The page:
Dog Stroke Symptoms



Dog Stroke: Symptoms, Treatment and Prevention

Dog’s rarely have strokes, so dog stroke symptoms can be difficult to spot. When a dog has a stroke, they do not behave in the same way a human stroke victim would. In fact, strokes are not nearly as serious for dogs as they can be for people. That’s not to say that a stroke is not bad news for your pup. Dog strokes can be debilitating and cause irreversible brand damage. But that is the extreme. Survival and a full or nearly full recovery is common for dogs that have had a stroke.


What is a dog stroke?
In order to understand dog stroke symptoms, treatment and prevention, it is a good idea to first learn the definition of a dog stroke. As with humans, a dog stroke happens when there is a blockage of the main artery carrying blood to the brain. The lack of blood flow to the brain is what causes the brain damage normally associated with stroke victims.

With dogs, there are 2 different types of strokes: hemorrhagic and ischemic.


Hemorrhagic stroke happens when a blood vessel bursts, causing bleeding in the brain. Some of the common causes of this type of dog stroke include brain injury or tumor, inflammation of the arteries, lung worm, trauma to the head and eating rat poison.

Ischemic stroke happens when blood flow to the brain stops suddenly, causing a lack of blood in the brain. Some conditions that can cause this type of dog stroke are diabetes, high blood pressure, obesity, spinal cartilage, thyroid glad problems and tumors. Heart, kidney, liver or Cushing’s disease may also lead to ischemic stroke in dogs.

Dog stroke symptoms
There are a number of different dog stroke symptoms, including:
> balance problems, including falling over
> behavior changes that occur suddenly
> blindness or loss of some vision
> confusion
> depression
> eating out of only one side of the food bowl
> lethargy
> movement problems like turning circles and going the wrong way when called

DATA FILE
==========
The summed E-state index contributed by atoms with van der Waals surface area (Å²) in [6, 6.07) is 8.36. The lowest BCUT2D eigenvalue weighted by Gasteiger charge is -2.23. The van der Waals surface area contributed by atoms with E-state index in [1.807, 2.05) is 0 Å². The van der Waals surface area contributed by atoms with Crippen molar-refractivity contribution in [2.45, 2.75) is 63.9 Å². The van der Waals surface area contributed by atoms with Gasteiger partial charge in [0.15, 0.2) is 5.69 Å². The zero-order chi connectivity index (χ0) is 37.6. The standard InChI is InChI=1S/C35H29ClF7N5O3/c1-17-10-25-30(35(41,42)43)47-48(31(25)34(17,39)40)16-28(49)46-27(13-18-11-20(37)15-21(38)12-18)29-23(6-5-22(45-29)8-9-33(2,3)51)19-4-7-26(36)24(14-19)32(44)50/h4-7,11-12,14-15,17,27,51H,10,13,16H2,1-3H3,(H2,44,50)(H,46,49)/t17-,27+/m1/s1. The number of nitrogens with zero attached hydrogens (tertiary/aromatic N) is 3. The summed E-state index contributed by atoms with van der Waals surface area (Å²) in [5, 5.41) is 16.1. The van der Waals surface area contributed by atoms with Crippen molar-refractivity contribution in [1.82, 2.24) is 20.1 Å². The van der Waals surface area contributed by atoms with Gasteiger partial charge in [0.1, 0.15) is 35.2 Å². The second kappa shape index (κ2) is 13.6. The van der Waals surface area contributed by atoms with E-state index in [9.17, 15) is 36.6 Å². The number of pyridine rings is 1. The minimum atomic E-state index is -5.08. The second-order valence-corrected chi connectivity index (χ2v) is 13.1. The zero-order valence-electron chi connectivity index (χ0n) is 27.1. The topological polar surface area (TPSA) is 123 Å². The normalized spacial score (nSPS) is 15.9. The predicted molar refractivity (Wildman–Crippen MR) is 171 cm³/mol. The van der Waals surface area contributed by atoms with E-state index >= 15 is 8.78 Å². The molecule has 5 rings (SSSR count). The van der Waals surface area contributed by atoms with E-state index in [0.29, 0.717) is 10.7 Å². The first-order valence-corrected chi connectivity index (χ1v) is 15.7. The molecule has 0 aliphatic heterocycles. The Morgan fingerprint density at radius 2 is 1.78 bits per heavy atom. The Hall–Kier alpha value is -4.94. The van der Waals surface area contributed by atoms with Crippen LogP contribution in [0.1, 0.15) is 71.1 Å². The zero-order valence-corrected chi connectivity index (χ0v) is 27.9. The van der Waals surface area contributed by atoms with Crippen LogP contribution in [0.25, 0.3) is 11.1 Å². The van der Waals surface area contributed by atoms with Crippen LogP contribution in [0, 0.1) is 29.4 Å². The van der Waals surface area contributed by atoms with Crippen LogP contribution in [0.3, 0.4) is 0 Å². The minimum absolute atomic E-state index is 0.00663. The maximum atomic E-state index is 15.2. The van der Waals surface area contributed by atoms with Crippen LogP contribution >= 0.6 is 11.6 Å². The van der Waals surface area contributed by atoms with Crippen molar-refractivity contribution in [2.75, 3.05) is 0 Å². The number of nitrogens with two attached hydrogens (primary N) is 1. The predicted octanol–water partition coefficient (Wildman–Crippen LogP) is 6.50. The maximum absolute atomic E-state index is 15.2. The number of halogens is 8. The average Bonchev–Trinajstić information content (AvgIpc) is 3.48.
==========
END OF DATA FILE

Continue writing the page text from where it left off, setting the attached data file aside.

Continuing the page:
> seizure
> tilting of the head

Of course, these behaviors do not always mean a dog is having a stroke, but they certainly can indicate problems with your pooch and should be monitored.

 

Dog stroke diagnosis
It is difficult to determine if the symptoms are, in fact, the result of dog stroke. The only way to be completely sure is to bring the dog to the vet for testing. The vet will first check out the dog’s physical condition, and they will also perform diagnostic tests on the dog’s urine and blood. If these tests do not provide a clear result, the vet will have to do an MRI (magnetic resonance imaging) or CT (tomography scan) on the dog to find out exactly what the problem may be. These types of examinations are quite serious and may require that the dog be sedated, because it is imperative that they remain perfectly still during both an MRI or CT scan. Any movement can mar the results.

Treating and Preventing Dog Stroke
The best way to treat and prevent dog strokes is to provide your dog with a healthy lifestyle that is conducive to avoiding any of the disease mentioned above. The vet will recommend a course of treatment for each individual case, depending on the severity of the stroke. The good news is that most dog stroke victims can completely recover their motor skills within just a few weeks. In fact, many dogs who have had a stroke go on to live perfectly normal lives.